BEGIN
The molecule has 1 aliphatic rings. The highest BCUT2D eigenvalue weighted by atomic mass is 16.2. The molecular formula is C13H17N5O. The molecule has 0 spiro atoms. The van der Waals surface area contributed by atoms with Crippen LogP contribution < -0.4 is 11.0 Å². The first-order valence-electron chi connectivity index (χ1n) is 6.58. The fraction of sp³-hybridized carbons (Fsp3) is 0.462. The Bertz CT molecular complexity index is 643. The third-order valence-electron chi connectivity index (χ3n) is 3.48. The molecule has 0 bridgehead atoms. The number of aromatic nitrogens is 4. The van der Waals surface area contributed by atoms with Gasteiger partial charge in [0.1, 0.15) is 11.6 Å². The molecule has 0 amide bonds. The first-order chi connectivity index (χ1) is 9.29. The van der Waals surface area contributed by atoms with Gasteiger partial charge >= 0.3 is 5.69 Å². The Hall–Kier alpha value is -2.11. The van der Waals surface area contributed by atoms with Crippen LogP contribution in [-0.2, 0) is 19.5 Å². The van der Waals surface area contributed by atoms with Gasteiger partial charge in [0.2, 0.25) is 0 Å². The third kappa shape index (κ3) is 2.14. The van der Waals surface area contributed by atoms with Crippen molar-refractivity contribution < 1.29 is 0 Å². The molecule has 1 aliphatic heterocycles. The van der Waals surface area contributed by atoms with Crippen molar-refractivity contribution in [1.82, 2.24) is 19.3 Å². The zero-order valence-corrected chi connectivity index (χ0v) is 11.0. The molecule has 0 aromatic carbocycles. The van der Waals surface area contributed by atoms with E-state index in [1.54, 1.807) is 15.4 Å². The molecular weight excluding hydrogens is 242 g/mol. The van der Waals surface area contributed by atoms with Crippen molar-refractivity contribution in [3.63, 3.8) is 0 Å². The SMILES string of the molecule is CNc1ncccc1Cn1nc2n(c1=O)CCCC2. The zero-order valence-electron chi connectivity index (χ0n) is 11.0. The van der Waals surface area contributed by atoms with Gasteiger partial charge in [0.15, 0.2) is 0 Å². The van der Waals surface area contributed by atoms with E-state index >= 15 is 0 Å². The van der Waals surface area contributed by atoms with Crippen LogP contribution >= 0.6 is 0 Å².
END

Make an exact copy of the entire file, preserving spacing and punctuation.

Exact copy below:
The molecule has 1 aliphatic rings. The highest BCUT2D eigenvalue weighted by atomic mass is 16.2. The molecular formula is C13H17N5O. The molecule has 0 spiro atoms. The van der Waals surface area contributed by atoms with Crippen LogP contribution < -0.4 is 11.0 Å². The first-order valence-electron chi connectivity index (χ1n) is 6.58. The fraction of sp³-hybridized carbons (Fsp3) is 0.462. The Bertz CT molecular complexity index is 643. The third-order valence-electron chi connectivity index (χ3n) is 3.48. The molecule has 0 bridgehead atoms. The number of aromatic nitrogens is 4. The van der Waals surface area contributed by atoms with Gasteiger partial charge in [0.1, 0.15) is 11.6 Å². The molecule has 0 amide bonds. The first-order chi connectivity index (χ1) is 9.29. The van der Waals surface area contributed by atoms with Gasteiger partial charge >= 0.3 is 5.69 Å². The Hall–Kier alpha value is -2.11. The van der Waals surface area contributed by atoms with Crippen LogP contribution in [-0.2, 0) is 19.5 Å². The van der Waals surface area contributed by atoms with Gasteiger partial charge in [0.2, 0.25) is 0 Å². The third kappa shape index (κ3) is 2.14. The van der Waals surface area contributed by atoms with Crippen molar-refractivity contribution < 1.29 is 0 Å². The molecule has 1 aliphatic heterocycles. The van der Waals surface area contributed by atoms with Crippen molar-refractivity contribution in [1.82, 2.24) is 19.3 Å². The zero-order valence-corrected chi connectivity index (χ0v) is 11.0. The molecule has 0 aromatic carbocycles. The van der Waals surface area contributed by atoms with E-state index in [1.54, 1.807) is 15.4 Å². The molecular weight excluding hydrogens is 242 g/mol. The van der Waals surface area contributed by atoms with Crippen molar-refractivity contribution in [3.63, 3.8) is 0 Å². The SMILES string of the molecule is CNc1ncccc1Cn1nc2n(c1=O)CCCC2. The zero-order valence-electron chi connectivity index (χ0n) is 11.0. The van der Waals surface area contributed by atoms with Gasteiger partial charge in [0.15, 0.2) is 0 Å². The van der Waals surface area contributed by atoms with E-state index >= 15 is 0 Å². The van der Waals surface area contributed by atoms with Crippen LogP contribution >= 0.6 is 0 Å².